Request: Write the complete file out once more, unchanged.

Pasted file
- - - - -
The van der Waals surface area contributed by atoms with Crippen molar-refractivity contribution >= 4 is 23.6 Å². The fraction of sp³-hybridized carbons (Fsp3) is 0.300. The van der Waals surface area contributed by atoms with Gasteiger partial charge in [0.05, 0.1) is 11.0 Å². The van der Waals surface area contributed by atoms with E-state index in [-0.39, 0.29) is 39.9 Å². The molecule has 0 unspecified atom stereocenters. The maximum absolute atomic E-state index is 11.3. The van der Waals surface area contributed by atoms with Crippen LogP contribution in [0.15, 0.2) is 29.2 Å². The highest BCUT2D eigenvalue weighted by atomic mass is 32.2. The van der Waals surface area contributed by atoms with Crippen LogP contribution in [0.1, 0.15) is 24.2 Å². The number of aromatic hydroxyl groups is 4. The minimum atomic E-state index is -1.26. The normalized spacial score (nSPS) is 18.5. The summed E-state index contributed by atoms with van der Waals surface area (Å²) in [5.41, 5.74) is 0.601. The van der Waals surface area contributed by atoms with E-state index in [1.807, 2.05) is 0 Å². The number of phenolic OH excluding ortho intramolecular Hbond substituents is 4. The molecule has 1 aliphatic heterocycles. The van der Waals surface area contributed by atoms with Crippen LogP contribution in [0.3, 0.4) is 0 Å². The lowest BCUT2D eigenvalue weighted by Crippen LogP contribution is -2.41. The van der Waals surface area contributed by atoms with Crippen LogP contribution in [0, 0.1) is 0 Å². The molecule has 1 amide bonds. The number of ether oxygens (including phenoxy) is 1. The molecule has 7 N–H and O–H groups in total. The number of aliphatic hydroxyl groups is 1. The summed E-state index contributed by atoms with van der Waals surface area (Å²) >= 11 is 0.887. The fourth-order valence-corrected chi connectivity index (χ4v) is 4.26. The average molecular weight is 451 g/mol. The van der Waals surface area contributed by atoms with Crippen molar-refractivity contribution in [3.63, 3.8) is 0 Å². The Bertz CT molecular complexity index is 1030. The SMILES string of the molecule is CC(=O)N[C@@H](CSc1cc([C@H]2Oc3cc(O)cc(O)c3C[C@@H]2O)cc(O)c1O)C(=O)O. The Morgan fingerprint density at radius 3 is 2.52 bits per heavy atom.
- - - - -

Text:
The van der Waals surface area contributed by atoms with Crippen molar-refractivity contribution >= 4 is 23.6 Å². The fraction of sp³-hybridized carbons (Fsp3) is 0.300. The van der Waals surface area contributed by atoms with Gasteiger partial charge in [0.05, 0.1) is 11.0 Å². The van der Waals surface area contributed by atoms with E-state index in [-0.39, 0.29) is 39.9 Å². The molecule has 0 unspecified atom stereocenters. The maximum absolute atomic E-state index is 11.3. The van der Waals surface area contributed by atoms with Crippen LogP contribution in [0.15, 0.2) is 29.2 Å². The highest BCUT2D eigenvalue weighted by atomic mass is 32.2. The van der Waals surface area contributed by atoms with Crippen LogP contribution in [0.1, 0.15) is 24.2 Å². The number of aromatic hydroxyl groups is 4. The minimum atomic E-state index is -1.26. The normalized spacial score (nSPS) is 18.5. The summed E-state index contributed by atoms with van der Waals surface area (Å²) in [5.41, 5.74) is 0.601. The van der Waals surface area contributed by atoms with E-state index in [1.807, 2.05) is 0 Å². The number of phenolic OH excluding ortho intramolecular Hbond substituents is 4. The molecule has 1 aliphatic heterocycles. The van der Waals surface area contributed by atoms with Crippen LogP contribution in [0.3, 0.4) is 0 Å². The lowest BCUT2D eigenvalue weighted by Crippen LogP contribution is -2.41. The van der Waals surface area contributed by atoms with Crippen LogP contribution in [0, 0.1) is 0 Å². The molecule has 1 amide bonds. The number of ether oxygens (including phenoxy) is 1. The molecule has 7 N–H and O–H groups in total. The number of aliphatic hydroxyl groups is 1. The summed E-state index contributed by atoms with van der Waals surface area (Å²) >= 11 is 0.887. The fourth-order valence-corrected chi connectivity index (χ4v) is 4.26. The average molecular weight is 451 g/mol. The van der Waals surface area contributed by atoms with Crippen molar-refractivity contribution in [3.63, 3.8) is 0 Å². The Bertz CT molecular complexity index is 1030. The SMILES string of the molecule is CC(=O)N[C@@H](CSc1cc([C@H]2Oc3cc(O)cc(O)c3C[C@@H]2O)cc(O)c1O)C(=O)O. The Morgan fingerprint density at radius 3 is 2.52 bits per heavy atom.